• Third Circuit Ruling Eases Standard For Summary Judgment in Price-Fixing Cases
  • December 31, 2004 | Author: Barak A. Bassman
  • Law Firm: Pepper Hamilton LLP - Philadelphia Office
  • The U.S. Court of Appeals for the Third Circuit recently issued a major new opinion on the standard for summary judgment in cases brought under Section 1 of the Sherman Act.

    In In re Flat Glass Antitrust Litigation, 385 F.3d 350 (3d Cir. 2004), the court reversed the opinion of the lower court granting summary judgment to a defendant in an antitrust class action. In the Flat Glass case, plaintiffs alleged that the five primary manufacturers of glass in the United States conspired to fix prices from 1991 through 1995 in the market for architectural glass used in commercial and residential construction and the market for replacement glass products for automobiles. Four of the five defendants settled. The one non-settling defendant, PPG Industries, Inc., moved for summary judgment. The district court granted the motion, reasoning that there was no data showing that the actual transactional prices paid by glass purchasers rose during the alleged conspiracy period, and noting that simply because the manufacturers' pricing was interdependent did not mean that there was a conspiracy.

    The Court of Appeals affirmed the lower court regarding the automotive glass business. The court reversed, however, the grant of summary judgment with respect to the architectural glass business. The court rejected the argument that transactional prices must rise to show a price-fixing conspiracy. The court noted that the alleged conspirators repeatedly raised list prices and found it implausible that list price increase announcements were not intended to affect actual transaction prices. The court reasoned that the fact that prices may not have risen simply goes to how effective the alleged conspiracy was, not whether it existed.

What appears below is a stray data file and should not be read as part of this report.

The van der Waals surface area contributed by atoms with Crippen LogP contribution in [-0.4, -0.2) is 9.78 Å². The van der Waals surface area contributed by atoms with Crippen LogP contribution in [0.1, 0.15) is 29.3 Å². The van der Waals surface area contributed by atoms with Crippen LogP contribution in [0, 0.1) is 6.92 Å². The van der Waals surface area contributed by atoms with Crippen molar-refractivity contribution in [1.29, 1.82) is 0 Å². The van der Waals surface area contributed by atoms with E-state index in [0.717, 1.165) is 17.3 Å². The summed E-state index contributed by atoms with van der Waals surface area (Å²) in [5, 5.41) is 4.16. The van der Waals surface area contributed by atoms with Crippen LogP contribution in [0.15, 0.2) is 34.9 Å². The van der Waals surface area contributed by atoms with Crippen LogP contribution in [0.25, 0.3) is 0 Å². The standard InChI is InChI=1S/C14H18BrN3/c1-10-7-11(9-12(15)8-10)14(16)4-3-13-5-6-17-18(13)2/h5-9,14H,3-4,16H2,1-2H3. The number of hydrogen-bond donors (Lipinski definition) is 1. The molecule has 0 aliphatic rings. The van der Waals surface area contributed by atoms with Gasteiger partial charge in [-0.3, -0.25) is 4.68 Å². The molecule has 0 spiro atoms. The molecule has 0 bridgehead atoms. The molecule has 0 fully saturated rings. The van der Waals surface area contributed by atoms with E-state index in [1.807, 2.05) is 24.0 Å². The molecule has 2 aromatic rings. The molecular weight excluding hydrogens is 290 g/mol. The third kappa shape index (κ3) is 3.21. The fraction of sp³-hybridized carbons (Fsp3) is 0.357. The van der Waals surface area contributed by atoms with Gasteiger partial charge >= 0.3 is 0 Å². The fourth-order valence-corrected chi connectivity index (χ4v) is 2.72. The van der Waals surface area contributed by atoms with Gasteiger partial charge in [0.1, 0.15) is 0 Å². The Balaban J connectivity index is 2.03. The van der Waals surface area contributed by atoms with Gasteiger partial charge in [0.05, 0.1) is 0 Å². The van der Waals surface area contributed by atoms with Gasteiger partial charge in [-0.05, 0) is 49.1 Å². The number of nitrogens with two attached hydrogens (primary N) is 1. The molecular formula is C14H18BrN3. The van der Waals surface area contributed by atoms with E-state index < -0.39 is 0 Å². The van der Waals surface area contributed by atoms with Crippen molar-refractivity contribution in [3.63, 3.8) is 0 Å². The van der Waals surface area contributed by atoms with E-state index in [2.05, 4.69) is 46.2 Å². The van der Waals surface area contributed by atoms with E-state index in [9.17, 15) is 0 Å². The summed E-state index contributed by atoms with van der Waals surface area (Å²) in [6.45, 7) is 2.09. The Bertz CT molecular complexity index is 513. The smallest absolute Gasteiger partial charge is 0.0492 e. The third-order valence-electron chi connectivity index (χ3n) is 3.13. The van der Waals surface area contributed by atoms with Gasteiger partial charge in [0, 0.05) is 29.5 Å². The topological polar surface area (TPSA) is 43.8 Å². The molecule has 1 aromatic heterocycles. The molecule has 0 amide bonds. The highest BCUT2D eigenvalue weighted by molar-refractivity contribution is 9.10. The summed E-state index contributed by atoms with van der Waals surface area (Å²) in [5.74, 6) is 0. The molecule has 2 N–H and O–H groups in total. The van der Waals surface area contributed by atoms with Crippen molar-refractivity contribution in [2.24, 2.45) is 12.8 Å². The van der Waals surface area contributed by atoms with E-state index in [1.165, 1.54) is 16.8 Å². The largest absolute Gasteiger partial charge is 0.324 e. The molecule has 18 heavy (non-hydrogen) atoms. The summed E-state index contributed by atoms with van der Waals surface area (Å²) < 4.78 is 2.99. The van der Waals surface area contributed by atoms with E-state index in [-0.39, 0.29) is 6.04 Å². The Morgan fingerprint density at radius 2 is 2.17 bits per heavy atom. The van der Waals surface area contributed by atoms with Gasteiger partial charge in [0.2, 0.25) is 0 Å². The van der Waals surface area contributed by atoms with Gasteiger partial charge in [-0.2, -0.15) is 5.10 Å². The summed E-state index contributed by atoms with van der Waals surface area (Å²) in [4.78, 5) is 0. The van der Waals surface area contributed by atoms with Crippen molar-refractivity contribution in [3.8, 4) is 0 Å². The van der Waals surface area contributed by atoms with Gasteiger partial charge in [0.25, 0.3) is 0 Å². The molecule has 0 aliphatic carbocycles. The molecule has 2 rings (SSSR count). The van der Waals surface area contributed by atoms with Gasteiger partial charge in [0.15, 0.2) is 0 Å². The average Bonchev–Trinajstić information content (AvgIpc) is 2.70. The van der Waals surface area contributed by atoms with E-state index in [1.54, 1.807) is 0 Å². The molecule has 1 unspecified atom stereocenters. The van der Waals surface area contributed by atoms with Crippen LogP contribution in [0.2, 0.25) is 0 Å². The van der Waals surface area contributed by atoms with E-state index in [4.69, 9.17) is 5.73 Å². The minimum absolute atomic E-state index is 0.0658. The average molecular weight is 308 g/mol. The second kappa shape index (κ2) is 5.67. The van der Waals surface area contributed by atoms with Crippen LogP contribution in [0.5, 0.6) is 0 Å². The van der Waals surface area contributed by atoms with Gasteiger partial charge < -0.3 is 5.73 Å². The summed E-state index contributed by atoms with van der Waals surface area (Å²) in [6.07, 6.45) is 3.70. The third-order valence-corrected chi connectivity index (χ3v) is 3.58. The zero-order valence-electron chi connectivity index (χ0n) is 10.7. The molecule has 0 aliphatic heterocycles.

The appellate court also criticized the lower court for excessively compartmentalizing the evidence in the record in its opinion. The court held that because the "plaintiffs' theory of a conspiracy . . . makes perfect economic sense," "more liberal inferences from the evidence should be permitted." The court engaged in a detailed analysis of the fact record, finding that the evidence, in the aggregate, was sufficient for a reasonably jury to infer the existence of a price-fixing conspiracy.

    Specifically, the court noted that on multiple occasions, the alleged co-conspirators issued price increase announcements at roughly the same time and for approximately the same amounts. These price announcements were often preceded by meetings among high-level executives of the alleged conspirators, the court found. Despite a lack of direct evidence regarding the content of meetings or communications among the alleged conspirators and involving the single defendant remaining in the case, the court allowed the fact that meetings occurred to serve as the basis for an adverse inference. The court noted that the alleged conspirators issued price announcements when demand was falling, and that some alleged competitors' internal documents appeared to predict accurately the success of certain price increase announcements.

    Plaintiffs in future price-fixing cases, particularly in the Third Circuit, will likely try to "fit" their facts into the frame of the Flat Glass decision. For defendants, this decision may make summary judgment a higher hurdle and highlights the risks to each defendant of the evidence against its alleged co-conspirators in cases involving parallel pricing.